into the rabbit hole

glory be, i have rediscovered the joy of reading. my current selection, Mary Queen of Scotland and the Isles by Margaret George, has taken me on a wandering trip into the depths of the internet to trace the lineage of 15th and 16th century royalty,  namely the tudors, stuarts, and douglases...a trip into our family's scottish past, reminiscent of the annual games, tartans and personal histories that are more interesting than fiction. 

this led to queen elizabeth's family history, down the more recent rabbit hole of the mountbatten line and its tragedies. my favorite quote, acquired from a biographer, Hough, of Princess Victoria of Hesse (prince phillip's maternal grandmother):

"What will live in history is the good work done by the individual that has nothing to do with rank or title ... I never thought I would be known only as your mother. You're so well known now and no one knows about me, and I don't want them to."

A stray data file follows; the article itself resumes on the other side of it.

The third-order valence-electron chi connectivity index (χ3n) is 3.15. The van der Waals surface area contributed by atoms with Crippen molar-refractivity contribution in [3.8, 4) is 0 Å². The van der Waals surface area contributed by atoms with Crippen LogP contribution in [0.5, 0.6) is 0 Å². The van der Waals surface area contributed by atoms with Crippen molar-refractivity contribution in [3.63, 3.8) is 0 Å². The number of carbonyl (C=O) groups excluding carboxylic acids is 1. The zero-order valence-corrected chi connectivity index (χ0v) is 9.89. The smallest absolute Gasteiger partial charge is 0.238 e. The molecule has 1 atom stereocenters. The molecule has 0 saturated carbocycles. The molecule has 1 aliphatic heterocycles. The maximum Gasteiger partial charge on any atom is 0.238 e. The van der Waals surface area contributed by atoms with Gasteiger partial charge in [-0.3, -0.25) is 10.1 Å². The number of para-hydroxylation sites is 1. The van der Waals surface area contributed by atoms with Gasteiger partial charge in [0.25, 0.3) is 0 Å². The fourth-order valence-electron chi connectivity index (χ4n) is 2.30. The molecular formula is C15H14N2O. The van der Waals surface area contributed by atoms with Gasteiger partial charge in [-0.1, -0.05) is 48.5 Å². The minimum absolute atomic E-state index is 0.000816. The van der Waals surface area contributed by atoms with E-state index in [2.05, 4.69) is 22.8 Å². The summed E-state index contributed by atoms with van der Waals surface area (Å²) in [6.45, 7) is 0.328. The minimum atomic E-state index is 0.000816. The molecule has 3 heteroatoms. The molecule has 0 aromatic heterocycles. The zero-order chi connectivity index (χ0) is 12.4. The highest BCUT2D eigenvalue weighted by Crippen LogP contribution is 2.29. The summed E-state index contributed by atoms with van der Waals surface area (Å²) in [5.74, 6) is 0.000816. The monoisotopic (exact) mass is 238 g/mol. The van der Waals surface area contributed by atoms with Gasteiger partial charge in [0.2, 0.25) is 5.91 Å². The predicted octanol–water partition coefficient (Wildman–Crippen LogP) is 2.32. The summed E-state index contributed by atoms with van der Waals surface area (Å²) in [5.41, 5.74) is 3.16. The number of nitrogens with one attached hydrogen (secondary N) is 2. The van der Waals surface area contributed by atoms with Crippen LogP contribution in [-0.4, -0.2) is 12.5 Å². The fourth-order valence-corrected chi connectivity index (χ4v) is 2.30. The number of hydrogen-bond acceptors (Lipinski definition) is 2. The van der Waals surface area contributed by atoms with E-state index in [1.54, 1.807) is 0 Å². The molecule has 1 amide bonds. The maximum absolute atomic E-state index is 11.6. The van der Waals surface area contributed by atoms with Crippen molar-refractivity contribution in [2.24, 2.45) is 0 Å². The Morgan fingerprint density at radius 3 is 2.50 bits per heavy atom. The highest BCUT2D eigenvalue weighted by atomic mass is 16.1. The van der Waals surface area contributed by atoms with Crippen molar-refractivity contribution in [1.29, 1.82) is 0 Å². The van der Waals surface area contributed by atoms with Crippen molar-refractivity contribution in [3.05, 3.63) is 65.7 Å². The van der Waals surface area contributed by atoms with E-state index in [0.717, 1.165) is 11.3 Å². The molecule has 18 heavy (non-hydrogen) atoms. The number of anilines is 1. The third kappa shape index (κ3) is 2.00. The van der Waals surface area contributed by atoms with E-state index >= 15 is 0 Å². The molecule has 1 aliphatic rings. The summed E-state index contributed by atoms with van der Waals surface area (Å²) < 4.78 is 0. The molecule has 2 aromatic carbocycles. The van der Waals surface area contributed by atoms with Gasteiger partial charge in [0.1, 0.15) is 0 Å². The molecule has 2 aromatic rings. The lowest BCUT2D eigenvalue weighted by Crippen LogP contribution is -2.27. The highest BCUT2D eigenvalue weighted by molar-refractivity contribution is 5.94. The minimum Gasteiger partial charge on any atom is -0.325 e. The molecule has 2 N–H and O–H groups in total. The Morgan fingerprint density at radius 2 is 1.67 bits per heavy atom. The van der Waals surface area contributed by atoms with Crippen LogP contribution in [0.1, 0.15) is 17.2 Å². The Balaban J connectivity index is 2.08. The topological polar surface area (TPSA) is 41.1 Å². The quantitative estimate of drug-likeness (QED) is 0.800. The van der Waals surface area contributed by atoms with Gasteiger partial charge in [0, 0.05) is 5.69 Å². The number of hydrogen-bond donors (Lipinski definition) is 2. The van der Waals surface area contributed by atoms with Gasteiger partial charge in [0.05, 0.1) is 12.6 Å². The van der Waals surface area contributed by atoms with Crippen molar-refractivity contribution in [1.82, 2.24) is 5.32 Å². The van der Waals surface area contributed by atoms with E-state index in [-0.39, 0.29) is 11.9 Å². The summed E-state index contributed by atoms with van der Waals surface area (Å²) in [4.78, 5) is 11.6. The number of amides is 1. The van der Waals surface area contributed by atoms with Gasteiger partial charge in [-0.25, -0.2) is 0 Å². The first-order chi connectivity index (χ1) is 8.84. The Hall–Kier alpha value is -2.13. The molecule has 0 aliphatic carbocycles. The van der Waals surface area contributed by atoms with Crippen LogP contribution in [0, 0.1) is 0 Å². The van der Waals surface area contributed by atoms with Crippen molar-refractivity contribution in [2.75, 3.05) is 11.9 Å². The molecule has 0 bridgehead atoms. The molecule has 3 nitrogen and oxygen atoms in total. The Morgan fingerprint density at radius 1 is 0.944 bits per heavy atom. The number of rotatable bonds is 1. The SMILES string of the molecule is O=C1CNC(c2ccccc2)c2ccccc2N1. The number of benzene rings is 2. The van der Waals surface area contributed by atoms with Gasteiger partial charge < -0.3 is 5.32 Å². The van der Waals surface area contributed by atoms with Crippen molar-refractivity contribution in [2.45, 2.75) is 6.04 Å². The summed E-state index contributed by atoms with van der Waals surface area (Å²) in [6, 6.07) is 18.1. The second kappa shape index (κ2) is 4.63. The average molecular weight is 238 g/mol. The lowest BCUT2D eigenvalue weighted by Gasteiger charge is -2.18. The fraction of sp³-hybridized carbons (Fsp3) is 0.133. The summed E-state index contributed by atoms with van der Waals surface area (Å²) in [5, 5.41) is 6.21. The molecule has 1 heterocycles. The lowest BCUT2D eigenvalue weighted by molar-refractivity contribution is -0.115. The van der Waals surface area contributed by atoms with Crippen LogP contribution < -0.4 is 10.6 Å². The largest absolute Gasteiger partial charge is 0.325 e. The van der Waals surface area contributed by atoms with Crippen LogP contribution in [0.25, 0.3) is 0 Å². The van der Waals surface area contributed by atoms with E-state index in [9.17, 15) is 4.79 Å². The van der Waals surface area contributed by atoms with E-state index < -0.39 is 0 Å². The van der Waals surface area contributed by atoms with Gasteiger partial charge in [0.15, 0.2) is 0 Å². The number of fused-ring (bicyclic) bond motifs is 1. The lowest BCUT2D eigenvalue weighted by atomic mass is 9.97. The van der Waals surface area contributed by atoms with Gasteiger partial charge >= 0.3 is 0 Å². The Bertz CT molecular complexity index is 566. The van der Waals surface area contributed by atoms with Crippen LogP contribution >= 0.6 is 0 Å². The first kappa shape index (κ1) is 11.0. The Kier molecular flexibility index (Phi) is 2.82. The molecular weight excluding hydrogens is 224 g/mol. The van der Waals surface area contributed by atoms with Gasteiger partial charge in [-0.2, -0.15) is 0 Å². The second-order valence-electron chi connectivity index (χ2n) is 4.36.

unbeknownst to me until yesterday, when the baby mary was born to marie of guise, mary's two (legitimate) brothers had perished, leaving her the only heir to the thrown under king james. but there were others waiting in the wings, whose status of royalty hung in the balance  of mary's survival. the next in line for the thrown, aside from six day old mary, was james hamilton. we all know how mary's story ended, and no hamilton ascended the thrown. 

what if he had? 

the last of the outmoded hamilton country houses was demolished in the 1920's. below is a picture of hamilton palace, just north-east of hamilton, scotland. the downton abbey of the north, perhaps? 
it was demolished in 1927.


many thanks to my young friend isaiah, who photographed our 2015 graduation. so strange to photograph *nothing*. 

musical beds